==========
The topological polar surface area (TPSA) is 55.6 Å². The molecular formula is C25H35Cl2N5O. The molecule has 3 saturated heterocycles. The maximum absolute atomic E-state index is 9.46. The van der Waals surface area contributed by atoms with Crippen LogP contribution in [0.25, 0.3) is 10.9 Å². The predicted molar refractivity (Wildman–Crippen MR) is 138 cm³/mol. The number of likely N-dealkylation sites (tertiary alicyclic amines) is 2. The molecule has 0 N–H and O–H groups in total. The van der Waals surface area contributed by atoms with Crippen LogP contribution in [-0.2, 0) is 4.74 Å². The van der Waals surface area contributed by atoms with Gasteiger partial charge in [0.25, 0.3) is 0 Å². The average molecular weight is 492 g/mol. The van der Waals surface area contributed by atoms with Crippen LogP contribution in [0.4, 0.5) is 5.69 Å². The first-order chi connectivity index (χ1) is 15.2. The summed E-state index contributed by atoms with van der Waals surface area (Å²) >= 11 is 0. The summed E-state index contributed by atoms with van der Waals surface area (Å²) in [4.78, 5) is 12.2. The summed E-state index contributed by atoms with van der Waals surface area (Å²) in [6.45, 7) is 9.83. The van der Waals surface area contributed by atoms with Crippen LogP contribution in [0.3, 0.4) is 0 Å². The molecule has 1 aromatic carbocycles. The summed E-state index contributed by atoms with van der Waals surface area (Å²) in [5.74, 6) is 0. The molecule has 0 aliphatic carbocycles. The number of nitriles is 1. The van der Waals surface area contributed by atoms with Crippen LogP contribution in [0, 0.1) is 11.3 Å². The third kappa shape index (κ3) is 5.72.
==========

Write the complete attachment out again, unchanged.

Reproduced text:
The topological polar surface area (TPSA) is 55.6 Å². The molecular formula is C25H35Cl2N5O. The molecule has 3 saturated heterocycles. The maximum absolute atomic E-state index is 9.46. The van der Waals surface area contributed by atoms with Crippen LogP contribution in [0.25, 0.3) is 10.9 Å². The predicted molar refractivity (Wildman–Crippen MR) is 138 cm³/mol. The number of likely N-dealkylation sites (tertiary alicyclic amines) is 2. The molecule has 0 N–H and O–H groups in total. The van der Waals surface area contributed by atoms with Crippen LogP contribution in [-0.2, 0) is 4.74 Å². The van der Waals surface area contributed by atoms with Gasteiger partial charge in [0.25, 0.3) is 0 Å². The average molecular weight is 492 g/mol. The van der Waals surface area contributed by atoms with Crippen LogP contribution in [0.4, 0.5) is 5.69 Å². The first-order chi connectivity index (χ1) is 15.2. The summed E-state index contributed by atoms with van der Waals surface area (Å²) >= 11 is 0. The summed E-state index contributed by atoms with van der Waals surface area (Å²) in [4.78, 5) is 12.2. The summed E-state index contributed by atoms with van der Waals surface area (Å²) in [6.45, 7) is 9.83. The van der Waals surface area contributed by atoms with Crippen LogP contribution in [0.3, 0.4) is 0 Å². The molecule has 1 aromatic carbocycles. The summed E-state index contributed by atoms with van der Waals surface area (Å²) in [5.74, 6) is 0. The molecule has 0 aliphatic carbocycles. The number of nitriles is 1. The van der Waals surface area contributed by atoms with Crippen LogP contribution in [0, 0.1) is 11.3 Å². The third kappa shape index (κ3) is 5.72.